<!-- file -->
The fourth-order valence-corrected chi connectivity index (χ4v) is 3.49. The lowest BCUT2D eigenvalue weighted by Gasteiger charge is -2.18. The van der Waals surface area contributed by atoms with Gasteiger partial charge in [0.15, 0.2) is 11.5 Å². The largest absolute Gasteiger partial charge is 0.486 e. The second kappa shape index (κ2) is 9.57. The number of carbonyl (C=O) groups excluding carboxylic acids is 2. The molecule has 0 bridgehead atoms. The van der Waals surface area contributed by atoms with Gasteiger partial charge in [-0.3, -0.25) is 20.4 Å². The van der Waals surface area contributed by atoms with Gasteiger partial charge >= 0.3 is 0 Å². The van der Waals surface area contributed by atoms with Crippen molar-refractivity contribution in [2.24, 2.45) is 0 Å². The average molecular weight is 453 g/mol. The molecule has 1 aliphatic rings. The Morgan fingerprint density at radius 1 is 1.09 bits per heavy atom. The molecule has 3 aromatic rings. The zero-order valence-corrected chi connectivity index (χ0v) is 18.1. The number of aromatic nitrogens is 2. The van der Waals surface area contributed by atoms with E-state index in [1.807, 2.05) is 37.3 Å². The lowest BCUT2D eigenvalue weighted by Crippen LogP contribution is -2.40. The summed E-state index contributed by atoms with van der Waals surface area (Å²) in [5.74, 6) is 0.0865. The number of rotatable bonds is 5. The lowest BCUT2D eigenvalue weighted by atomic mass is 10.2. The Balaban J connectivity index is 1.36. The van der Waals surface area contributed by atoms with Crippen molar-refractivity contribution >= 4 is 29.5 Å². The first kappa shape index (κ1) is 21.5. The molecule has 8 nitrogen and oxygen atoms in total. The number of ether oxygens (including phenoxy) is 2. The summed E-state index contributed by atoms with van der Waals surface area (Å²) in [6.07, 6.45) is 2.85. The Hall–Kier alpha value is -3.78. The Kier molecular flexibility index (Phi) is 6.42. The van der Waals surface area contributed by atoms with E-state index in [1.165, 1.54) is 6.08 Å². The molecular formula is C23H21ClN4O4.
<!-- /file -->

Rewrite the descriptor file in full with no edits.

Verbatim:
The fourth-order valence-corrected chi connectivity index (χ4v) is 3.49. The lowest BCUT2D eigenvalue weighted by Gasteiger charge is -2.18. The van der Waals surface area contributed by atoms with Gasteiger partial charge in [0.15, 0.2) is 11.5 Å². The largest absolute Gasteiger partial charge is 0.486 e. The second kappa shape index (κ2) is 9.57. The number of carbonyl (C=O) groups excluding carboxylic acids is 2. The molecule has 0 bridgehead atoms. The van der Waals surface area contributed by atoms with Gasteiger partial charge in [-0.3, -0.25) is 20.4 Å². The van der Waals surface area contributed by atoms with Gasteiger partial charge >= 0.3 is 0 Å². The van der Waals surface area contributed by atoms with Crippen molar-refractivity contribution in [2.24, 2.45) is 0 Å². The average molecular weight is 453 g/mol. The molecule has 1 aliphatic rings. The Morgan fingerprint density at radius 1 is 1.09 bits per heavy atom. The molecule has 3 aromatic rings. The zero-order valence-corrected chi connectivity index (χ0v) is 18.1. The number of aromatic nitrogens is 2. The van der Waals surface area contributed by atoms with E-state index in [1.807, 2.05) is 37.3 Å². The lowest BCUT2D eigenvalue weighted by Crippen LogP contribution is -2.40. The summed E-state index contributed by atoms with van der Waals surface area (Å²) in [5.74, 6) is 0.0865. The number of rotatable bonds is 5. The lowest BCUT2D eigenvalue weighted by atomic mass is 10.2. The Balaban J connectivity index is 1.36. The van der Waals surface area contributed by atoms with Crippen molar-refractivity contribution >= 4 is 29.5 Å². The first kappa shape index (κ1) is 21.5. The molecule has 8 nitrogen and oxygen atoms in total. The number of ether oxygens (including phenoxy) is 2. The summed E-state index contributed by atoms with van der Waals surface area (Å²) in [6.07, 6.45) is 2.85. The Hall–Kier alpha value is -3.78. The Kier molecular flexibility index (Phi) is 6.42. The van der Waals surface area contributed by atoms with E-state index in [1.165, 1.54) is 6.08 Å². The molecular formula is C23H21ClN4O4.